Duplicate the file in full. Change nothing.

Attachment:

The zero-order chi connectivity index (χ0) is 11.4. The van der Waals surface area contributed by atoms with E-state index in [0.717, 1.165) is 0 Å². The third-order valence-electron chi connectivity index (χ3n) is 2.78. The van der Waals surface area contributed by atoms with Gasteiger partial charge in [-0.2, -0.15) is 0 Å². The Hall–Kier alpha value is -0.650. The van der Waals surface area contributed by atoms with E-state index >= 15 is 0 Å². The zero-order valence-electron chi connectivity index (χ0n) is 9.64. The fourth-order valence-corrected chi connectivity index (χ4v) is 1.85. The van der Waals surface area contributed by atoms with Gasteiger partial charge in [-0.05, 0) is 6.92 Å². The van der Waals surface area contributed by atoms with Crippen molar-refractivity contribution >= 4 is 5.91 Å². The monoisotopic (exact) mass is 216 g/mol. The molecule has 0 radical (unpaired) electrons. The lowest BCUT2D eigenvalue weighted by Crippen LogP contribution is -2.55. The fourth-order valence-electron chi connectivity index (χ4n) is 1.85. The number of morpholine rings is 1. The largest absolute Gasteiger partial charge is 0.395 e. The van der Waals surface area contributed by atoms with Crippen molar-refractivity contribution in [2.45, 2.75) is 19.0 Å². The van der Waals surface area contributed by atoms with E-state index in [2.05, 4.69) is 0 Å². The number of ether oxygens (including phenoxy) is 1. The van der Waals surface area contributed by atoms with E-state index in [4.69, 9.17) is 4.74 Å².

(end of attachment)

The zero-order chi connectivity index (χ0) is 11.4. The van der Waals surface area contributed by atoms with E-state index in [0.717, 1.165) is 0 Å². The third-order valence-electron chi connectivity index (χ3n) is 2.78. The van der Waals surface area contributed by atoms with Gasteiger partial charge in [-0.2, -0.15) is 0 Å². The Hall–Kier alpha value is -0.650. The van der Waals surface area contributed by atoms with E-state index >= 15 is 0 Å². The zero-order valence-electron chi connectivity index (χ0n) is 9.64. The fourth-order valence-corrected chi connectivity index (χ4v) is 1.85. The van der Waals surface area contributed by atoms with Gasteiger partial charge in [-0.05, 0) is 6.92 Å². The van der Waals surface area contributed by atoms with Crippen molar-refractivity contribution >= 4 is 5.91 Å². The monoisotopic (exact) mass is 216 g/mol. The molecule has 0 radical (unpaired) electrons. The lowest BCUT2D eigenvalue weighted by Crippen LogP contribution is -2.55. The fourth-order valence-electron chi connectivity index (χ4n) is 1.85. The number of morpholine rings is 1. The largest absolute Gasteiger partial charge is 0.395 e. The van der Waals surface area contributed by atoms with Crippen molar-refractivity contribution in [2.45, 2.75) is 19.0 Å². The van der Waals surface area contributed by atoms with E-state index in [2.05, 4.69) is 0 Å². The number of ether oxygens (including phenoxy) is 1. The van der Waals surface area contributed by atoms with E-state index in [4.69, 9.17) is 4.74 Å².